In general, motive (one's reason for taking action, as opposed to evidence of the action) may be useful in mitigating a sentence. Assume, for example, that a woman stabs a guy at an airport because he ended their affair, dumping her for a wealthy fashion model - leaving her pregnant and in big trouble with her relatives. Stabbing is still a crime, but ... a humane and intelligent judge would take motive into account when determining a sentence.

Alternatively, if, when she discusses her motives, she turns out to be under the control of a local terrorist, going after the terrorist would be the next key logical step. He is probably training others.

Hat tip: Stephanie West Allen at Brains on Purpose

Other Neuroscience and society stories here.

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How much attention should we pay to pundit predictions?

Maybe not so much. Jonah Lehrer, contributing editor at Wired, and blogger at The Frontal Cortex writes,
In the early 1980s, Philip Tetlock at UC Berkeley picked two hundred and eighty-four people who made their living "commenting or offering advice on political and economic trends" and began asking them to make predictions about future events. He had a long list of pertinent questions. Would George Bush be re-elected? Would there be a peaceful end to apartheid in South Africa? Would Quebec secede from Canada? Would the dot-com bubble burst? In each case, the pundits were asked to rate the probability of several possible outcomes. Tetlock then interrogated the pundits about their thought process, so that he could better understand how they made up their minds. By the end of the study, Tetlock had quantified 82,361 different predictions.

After Tetlock tallied up the data, the predictive failures of the pundits became obvious. Although they were paid for their keen insights into world affairs, they tended to perform worse than random chance. Most of Tetlock's questions had three possible answers; the pundits, on average, selected the right answer less than 33 percent of the time. In other words, a dart-throwing chimp would have beaten the vast majority of professionals. Tetlock also found that the most famous pundits in Tetlock's study tended to be the least accurate, consistently churning out overblown and overconfident forecasts. Eminence was a handicap.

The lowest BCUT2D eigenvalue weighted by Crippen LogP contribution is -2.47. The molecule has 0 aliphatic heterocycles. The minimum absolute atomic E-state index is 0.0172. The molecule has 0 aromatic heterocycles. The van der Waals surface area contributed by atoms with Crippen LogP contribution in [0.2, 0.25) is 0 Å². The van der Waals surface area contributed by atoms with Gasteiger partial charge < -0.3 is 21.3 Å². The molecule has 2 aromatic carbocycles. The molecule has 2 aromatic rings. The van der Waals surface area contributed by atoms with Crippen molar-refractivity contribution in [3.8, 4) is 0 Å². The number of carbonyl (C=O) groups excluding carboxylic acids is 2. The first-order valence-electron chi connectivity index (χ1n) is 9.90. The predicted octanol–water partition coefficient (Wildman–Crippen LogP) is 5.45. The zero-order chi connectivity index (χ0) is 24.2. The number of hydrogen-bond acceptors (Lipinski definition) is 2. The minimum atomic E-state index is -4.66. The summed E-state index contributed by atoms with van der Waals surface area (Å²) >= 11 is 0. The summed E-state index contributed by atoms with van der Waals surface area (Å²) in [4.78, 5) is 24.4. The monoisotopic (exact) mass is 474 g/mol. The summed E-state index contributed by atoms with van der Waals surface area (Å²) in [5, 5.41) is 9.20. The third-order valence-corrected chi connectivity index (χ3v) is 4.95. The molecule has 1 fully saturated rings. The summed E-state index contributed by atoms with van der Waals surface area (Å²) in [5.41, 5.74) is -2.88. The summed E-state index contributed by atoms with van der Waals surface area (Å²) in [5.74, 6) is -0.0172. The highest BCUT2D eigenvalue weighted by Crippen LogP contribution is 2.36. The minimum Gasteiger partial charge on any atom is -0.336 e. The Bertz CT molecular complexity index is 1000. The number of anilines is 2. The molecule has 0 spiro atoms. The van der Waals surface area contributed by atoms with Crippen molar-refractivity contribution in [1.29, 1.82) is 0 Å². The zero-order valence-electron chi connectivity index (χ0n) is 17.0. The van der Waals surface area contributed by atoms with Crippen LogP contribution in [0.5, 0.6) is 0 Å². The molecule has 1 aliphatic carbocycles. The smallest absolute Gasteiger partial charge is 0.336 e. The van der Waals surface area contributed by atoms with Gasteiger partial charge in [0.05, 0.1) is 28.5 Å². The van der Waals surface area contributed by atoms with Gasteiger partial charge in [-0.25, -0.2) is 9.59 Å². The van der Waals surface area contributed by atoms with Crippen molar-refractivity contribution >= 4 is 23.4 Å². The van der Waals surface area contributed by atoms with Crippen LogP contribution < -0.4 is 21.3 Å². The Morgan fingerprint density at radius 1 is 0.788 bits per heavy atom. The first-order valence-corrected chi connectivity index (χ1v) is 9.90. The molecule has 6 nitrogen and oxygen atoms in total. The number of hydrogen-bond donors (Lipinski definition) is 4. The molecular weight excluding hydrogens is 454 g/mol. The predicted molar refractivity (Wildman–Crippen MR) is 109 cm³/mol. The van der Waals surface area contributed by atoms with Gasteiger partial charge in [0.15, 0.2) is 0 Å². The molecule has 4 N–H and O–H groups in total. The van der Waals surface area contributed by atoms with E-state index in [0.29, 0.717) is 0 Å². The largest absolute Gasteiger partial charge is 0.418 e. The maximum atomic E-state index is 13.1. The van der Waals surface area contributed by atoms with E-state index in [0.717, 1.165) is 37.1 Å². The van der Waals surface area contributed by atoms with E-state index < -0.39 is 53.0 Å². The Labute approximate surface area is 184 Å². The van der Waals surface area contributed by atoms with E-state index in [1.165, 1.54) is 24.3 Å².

Lehrer worries that bad expert advice can "reliably tamp down activity in brain regions" that monitor errors and mistakes.

Rest here.

For Tetlock, go here.

I am skeptical of the mechanistic, brain-based explanation Lehrer offers. People often believe things because the social rewards of belief are greater than the social rewards of disbelief.

For example, if I said that I didn't believe that polar bear numbers are drastically decreasing (see also here), some people out there would assume that I enjoy torturing kittens on my break, and would not accept my view as a considered judgement. And if they can find a pundit to back them up, that is all they need. The problem is that they then vote for public policy that might not work out the way they hope.

Here is an example:

The United States now bans the import of polar bear skins, to protect the bear. I am sure many New York socialites toasted the decision. Maybe prematurely. The former practice of Inuit (Canadian Eskimos) was to sell their bear tag (the ancestral right to kill a bear) to a wealthy American hunter, an important source of income for communities much poorer than the socialite's.

The American, much of the time, never shoots a bear and just goes home. Then the tag is forfeit. So the number of tags in circulation is not equal to the number of dead bears, and is a poor predictor of population size. However, with no American market, the local hunter keeps his tag and keeps on trying until he shoots a bear. For more on this and related issues around counting bears, see this Maclean's article. (Maclean's is our national news magazine.)

I suppose it is some consolation that at least the number of tags in circulation will now more closely correlate to known bear deaths. Of course, more bears will die, but that is a small price to pay for the opportunity to be guided by the pundit.

Hat tip: Stephanie West Allen at Brains on Purpose